Vibrant, witty literary prowess

2012-05-09 00:00

ONE character from Shaida Kazie Ali’s first novel, Not a Fairytale, gets a mention in her second, Lessons in Husbandry (reviewed below).

“My son, who is 13, told me to bring Zuhra back, so she gets a brief appearance. He also told me he would have enjoyed Not a Fairy­tale more if I hadn’t written it.”

When Ali told him she would probably say the word vagina at least three times at the Cape Town launch of Lessons in Husbandry , he told her to signal when it was coming by touching her ear, so that he could leave the room.

This must be an adolescent’s dread of a conspicuous parent — even if they are conspicuous because of success. Most critics and readers are delighted with Ali’s writing. She has said in interviews that writing can be “self-flagellation”, and that she has a “dysfunctional relationship” with the process.

However, she does admit that when she had finished the first draft of Lessons in Husbandry , she was delighted with it. “But then, later, in the editing process, I hated every word.” It’s hard to imagine why.

Ali says she always wanted to write, but never felt that she was any good. “I think that comes from being a prolific reader,” she says. As a child, she tried to write Famous Five kind of stories.

But it was only when she began to work from home, setting up material for a distance learning organisation, that she found she had more time and began to try in earnest. She joined a writing class with Cape Town-based writer and teacher Anne Schuster.

“I heard her speak at UCT’s Summer School, and joined a group of women writers she used to run. It wasn’t an academic course, but it was very nurturing, very helpful.” It was Schuster nudging at her that got her to finish her first book, she says. And going to the launch of a book by a 16-year-old. “I thought that if a 16-year-old can do it, then so can I.”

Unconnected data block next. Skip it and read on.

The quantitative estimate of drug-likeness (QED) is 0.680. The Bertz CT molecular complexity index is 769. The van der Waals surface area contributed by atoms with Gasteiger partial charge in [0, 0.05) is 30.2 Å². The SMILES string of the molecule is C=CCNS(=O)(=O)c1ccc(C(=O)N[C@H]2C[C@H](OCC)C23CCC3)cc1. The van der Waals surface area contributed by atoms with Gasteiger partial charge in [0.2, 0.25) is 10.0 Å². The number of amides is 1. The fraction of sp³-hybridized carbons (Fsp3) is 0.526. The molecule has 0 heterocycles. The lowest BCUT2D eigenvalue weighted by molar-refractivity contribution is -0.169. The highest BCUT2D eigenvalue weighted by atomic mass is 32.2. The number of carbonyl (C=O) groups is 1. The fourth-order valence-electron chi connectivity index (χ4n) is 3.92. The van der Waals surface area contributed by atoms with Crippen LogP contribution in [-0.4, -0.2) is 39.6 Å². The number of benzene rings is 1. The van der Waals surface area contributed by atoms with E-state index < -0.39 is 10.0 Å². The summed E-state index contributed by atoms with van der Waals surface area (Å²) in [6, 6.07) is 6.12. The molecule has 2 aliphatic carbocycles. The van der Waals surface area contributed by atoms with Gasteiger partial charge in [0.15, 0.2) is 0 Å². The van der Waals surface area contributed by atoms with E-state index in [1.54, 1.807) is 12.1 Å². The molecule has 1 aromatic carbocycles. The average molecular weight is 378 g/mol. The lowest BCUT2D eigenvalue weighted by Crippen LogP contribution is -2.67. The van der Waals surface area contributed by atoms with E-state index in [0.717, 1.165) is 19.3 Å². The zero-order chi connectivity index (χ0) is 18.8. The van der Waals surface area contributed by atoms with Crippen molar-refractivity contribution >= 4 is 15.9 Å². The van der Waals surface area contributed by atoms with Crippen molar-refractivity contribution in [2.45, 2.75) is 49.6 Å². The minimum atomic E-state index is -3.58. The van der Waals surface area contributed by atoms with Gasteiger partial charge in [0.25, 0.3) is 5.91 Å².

Malak is persuaded to join a writing course in Lessons in Husbandry, and Ali admits that she drew on her own experience there, though she was very careful not to write about anyone who had been on the course with her. She says her ideal reader, the person she has in mind when she is writing, is her sister, who is a professional gardener in Fort Lauderdale in the United States. “She’s vibrant, tall and glamorous, with an infectious laugh, and I know that if she likes it, other people will,” she says.

Lessons in Husbandry , while not anti-religious, certainly has a dig at conformist and patriarchal religions, and bigots. One character, Precious, veers between spells of being a devout Muslim and enjoying himself with his life-size, mail-order sex doll, who he calls Jalebi.

“She’s my favourite character,” laughs Ali. “She says so much about Western society, and about women and how they treat themselves — and all without saying a word. And at the end, she gets a job.” I agree not to give anything away by explaining that remark — read the book to understand.

I tell Ali that I found Lessons in Husbandry a romantic book, though not in any way in the Barbara Cartland or Mills & Boon sense. Ali agrees. “It’s another kind of fairytale. It is Malak whose life stops when her sister disappears. She lives in the shadow of the disappearance, lives a half life. When she falls in love, it wakes her up.” It is romantic in the best possible way.

Ali’s favourite local writers are poet Gabeba Baderoon, who is also a good friend, Philippa Yaa de Villiers, Henrietta Rose-Innes and short-story author Mary Watson. “But it’s tough to make a living here by writing,” she says. Maybe so, but if Ali continues to write as she is doing at the moment, you feel she has a better chance than most.

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